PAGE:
Friday, October 18, 2019


The Cool World

The Cool World, Shirley Clarke's 1963 film about life in a gang on the streets of Harlem comes across so realistically at times that it has the feel of a documentary where we are following around the characters in the film and just observing whatever they do. It makes you feel that this is happening right in front of you and we are just voyeurs peeking into their tragic lives. The dialogue seems real in fact that we miss a lot of it. But that's kind of the point, isn't it? The whole drama comes across as a giant jazz riff to me and due to the setting and portrayals of the film, that is also on point. No need for stylized Hollywood product here. 

Killer of Sheep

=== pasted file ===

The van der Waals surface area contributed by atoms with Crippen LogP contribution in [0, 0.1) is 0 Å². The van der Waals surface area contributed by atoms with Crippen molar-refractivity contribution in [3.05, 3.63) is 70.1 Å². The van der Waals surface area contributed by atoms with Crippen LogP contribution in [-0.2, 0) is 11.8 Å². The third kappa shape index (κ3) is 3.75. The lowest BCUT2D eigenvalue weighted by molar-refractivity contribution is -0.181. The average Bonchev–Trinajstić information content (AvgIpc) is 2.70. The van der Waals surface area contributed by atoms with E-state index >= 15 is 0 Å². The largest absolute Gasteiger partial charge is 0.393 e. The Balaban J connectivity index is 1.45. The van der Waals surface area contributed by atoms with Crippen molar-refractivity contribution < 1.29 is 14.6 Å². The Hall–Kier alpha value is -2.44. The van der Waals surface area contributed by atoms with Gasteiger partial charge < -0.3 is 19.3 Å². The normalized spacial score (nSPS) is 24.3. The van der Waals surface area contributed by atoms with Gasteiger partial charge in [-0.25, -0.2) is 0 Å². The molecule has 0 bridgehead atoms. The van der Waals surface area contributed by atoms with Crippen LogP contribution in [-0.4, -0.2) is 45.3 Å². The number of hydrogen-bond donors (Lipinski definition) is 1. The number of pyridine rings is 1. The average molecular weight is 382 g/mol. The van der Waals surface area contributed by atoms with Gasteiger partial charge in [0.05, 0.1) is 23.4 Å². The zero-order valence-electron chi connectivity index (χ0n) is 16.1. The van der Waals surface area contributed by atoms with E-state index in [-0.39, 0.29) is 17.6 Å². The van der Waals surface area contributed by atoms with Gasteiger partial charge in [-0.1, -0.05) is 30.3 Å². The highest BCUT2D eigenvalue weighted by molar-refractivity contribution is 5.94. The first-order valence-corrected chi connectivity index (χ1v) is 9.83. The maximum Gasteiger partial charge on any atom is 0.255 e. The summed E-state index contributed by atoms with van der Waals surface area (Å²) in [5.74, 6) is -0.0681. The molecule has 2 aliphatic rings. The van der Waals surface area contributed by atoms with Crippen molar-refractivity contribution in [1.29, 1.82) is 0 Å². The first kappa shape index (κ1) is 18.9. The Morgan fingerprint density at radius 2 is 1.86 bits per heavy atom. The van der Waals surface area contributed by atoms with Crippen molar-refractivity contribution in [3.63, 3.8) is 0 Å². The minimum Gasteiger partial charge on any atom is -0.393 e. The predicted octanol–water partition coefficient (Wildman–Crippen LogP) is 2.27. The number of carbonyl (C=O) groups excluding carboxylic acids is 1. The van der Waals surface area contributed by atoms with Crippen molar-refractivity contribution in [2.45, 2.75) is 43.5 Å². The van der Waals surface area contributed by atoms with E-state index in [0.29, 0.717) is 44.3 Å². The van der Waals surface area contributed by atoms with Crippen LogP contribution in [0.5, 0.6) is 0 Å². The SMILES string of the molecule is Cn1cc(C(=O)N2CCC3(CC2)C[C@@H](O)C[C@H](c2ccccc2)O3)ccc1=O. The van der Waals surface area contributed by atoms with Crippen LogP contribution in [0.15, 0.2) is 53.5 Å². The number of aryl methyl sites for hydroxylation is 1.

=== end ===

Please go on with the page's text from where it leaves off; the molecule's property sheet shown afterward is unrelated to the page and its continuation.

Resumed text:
Charles Burnett's Killer of Sheep certainly isn't anything close to stylized Hollywood product either. The main character named Stan (Henry G. Sanders) has a thankless job working at a slaughterhouse in Watts. We see the events of his life unfold with his wife and kids, shady friends, the law and no easy paths to anything that he really wants.The film has no great tragedy to propel the plot. The tragedy is the futility and hopelessness of the lives of many of the characters. This is summed up for me in the scene where Stan and a friend struggle to carry down a motor down a flight of steps to load up in his truck to take it to resell. When he starts the truck, the motor falls off the back, breaking it. Kids playing in makeshift playgrounds where buildings are being put up (or torn down) seem to be the freest and happiest in this somber but moving movie.

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